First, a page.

I might recommend looking at some work on behavioral economics, but often their study doesn't seem satisfactory in addressing questions such as yours. After pages and pages of reading about expected values and Pareto efficiency, I set down the book and think tormentedly: "But I can still punch anyone I'd like. In fact, I think I'll punch myself. *Ouch* What's more, I could just begin walking at any time until I reach the ocean and then begin swimming until I die at sea; I could become a vegetarian right now."

But can I, really? If I don't, then does this suggest that I couldn't?

Ha. Nah. That just provides you with the optimum solution. GIVEN your preferences, you'd chose this specific choice, because that provides you with the maximum utility. You can still chose anything else, going against your assumed preferences.
Cermank
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6/26/2013 1:42:58 PM
Posted: 3 years ago
At 6/26/2013 1:32:36 PM, benevolent wrote:
This touches on it maybe: http://en.wikipedia.org...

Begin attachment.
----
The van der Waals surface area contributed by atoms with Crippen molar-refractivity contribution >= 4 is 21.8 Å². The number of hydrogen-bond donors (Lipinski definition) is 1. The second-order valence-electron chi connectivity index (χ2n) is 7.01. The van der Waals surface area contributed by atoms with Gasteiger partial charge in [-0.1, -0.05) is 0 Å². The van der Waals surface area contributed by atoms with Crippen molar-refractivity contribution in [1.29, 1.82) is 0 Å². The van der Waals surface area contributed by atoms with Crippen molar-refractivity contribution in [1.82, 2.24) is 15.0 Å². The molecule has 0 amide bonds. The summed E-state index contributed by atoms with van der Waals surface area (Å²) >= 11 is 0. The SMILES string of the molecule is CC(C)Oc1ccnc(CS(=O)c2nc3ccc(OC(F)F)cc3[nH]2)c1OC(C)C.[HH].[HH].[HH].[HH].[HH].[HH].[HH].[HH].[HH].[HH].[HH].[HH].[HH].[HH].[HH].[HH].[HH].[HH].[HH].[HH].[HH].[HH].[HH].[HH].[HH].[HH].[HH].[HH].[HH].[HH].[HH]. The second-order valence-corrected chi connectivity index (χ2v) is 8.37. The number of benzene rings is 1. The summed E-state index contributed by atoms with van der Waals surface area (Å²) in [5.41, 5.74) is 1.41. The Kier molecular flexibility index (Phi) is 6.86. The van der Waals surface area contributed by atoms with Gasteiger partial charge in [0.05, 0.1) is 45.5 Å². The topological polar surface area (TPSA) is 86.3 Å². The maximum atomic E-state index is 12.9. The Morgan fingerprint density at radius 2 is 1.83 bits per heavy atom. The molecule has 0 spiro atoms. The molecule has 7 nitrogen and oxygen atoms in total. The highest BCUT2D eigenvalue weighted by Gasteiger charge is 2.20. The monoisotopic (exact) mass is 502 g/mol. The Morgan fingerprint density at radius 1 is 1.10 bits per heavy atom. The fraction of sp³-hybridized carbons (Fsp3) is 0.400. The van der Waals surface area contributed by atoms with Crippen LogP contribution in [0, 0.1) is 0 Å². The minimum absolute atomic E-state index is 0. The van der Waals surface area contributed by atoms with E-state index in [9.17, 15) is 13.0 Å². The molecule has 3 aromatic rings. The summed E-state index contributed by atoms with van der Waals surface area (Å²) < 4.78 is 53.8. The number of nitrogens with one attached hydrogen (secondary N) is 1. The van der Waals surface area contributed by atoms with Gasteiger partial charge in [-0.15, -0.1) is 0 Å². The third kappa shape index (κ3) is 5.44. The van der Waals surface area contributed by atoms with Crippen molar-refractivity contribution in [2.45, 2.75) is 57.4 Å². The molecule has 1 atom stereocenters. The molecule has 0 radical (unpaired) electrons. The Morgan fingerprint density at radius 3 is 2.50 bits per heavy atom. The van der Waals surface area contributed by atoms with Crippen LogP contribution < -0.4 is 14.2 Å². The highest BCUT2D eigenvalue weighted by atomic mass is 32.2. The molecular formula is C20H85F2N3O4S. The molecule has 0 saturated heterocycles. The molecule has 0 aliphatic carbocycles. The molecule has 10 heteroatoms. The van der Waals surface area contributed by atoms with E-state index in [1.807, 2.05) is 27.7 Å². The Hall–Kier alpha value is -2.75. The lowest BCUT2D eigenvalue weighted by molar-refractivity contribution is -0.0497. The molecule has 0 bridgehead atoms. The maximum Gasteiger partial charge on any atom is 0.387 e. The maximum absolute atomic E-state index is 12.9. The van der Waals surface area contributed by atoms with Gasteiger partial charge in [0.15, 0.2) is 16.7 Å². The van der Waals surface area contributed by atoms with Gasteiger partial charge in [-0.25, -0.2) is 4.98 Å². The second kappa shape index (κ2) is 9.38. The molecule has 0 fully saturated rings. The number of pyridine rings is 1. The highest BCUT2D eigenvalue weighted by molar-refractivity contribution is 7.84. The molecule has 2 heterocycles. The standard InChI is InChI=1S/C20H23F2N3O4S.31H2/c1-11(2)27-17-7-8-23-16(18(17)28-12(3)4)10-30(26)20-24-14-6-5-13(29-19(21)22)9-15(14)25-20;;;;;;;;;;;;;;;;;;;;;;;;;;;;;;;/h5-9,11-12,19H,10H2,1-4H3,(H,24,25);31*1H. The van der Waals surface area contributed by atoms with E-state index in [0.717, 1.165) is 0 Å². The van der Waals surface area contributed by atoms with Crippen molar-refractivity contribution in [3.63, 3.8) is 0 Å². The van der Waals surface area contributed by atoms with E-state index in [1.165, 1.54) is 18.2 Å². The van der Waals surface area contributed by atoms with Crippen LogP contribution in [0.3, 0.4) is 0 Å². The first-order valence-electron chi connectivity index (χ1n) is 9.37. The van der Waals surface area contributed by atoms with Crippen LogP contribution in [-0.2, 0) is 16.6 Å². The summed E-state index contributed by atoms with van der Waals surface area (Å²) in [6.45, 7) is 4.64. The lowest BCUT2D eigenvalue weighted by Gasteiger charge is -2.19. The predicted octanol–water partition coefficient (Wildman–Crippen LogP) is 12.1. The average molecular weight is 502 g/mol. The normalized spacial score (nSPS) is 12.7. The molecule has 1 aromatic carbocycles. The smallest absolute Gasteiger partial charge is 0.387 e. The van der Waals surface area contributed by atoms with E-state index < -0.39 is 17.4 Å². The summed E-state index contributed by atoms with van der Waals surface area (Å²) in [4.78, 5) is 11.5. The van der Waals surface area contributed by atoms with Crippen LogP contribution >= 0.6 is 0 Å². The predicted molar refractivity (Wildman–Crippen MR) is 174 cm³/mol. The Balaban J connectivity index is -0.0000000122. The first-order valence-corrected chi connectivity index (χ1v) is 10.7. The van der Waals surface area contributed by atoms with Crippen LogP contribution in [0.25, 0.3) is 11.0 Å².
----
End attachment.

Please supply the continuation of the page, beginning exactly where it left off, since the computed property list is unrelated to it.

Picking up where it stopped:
I disagree, though.

That's actually really helpful. I don't know how to relate this to the autonomy of private players, but this would be perfect for proving the negation of my premise. Thanks!
dylancatlow
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6/26/2013 1:44:12 PM
Posted: 3 years ago
I wouldn't say poor options preclude them from possibility, but rather makes any statement predicated on the existent of there being a choice unreasonable insofar as the other options aren't conducive to an outcome which is more preferable than doing nothing all together.
benevolent
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6/26/2013 1:46:38 PM
Posted: 3 years ago
At 6/26/2013 1:42:58 PM, Cermank wrote:
At 6/26/2013 1:32:36 PM, benevolent wrote:
This touches on it maybe: http://en.wikipedia.org...

I disagree, though.

That's actually really helpful. I don't know how to relate this to the autonomy of private players, but this would be perfect for proving the negation of my premise. Thanks!

What? These people pretty much believe that the more spontaneous (i.e. individually orchestrated) a system, the better/more moral it will be. This is exactly what you're getting at, I think.
Cermank
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6/26/2013 1:53:33 PM
Posted: 3 years ago
At 6/26/2013 1:44:12 PM, dylancatlow wrote:
I wouldn't say poor options preclude them from possibility, but rather makes any statement predicated on the existent of there being a choice unreasonable insofar as the other options aren't conducive to an outcome which is more preferable than doing nothing all together.

Exactly. So the threat of 'firing' isn't really as much an incentive to work, because that's really the last resort an employer would take. Because it isn't really a good policy tool.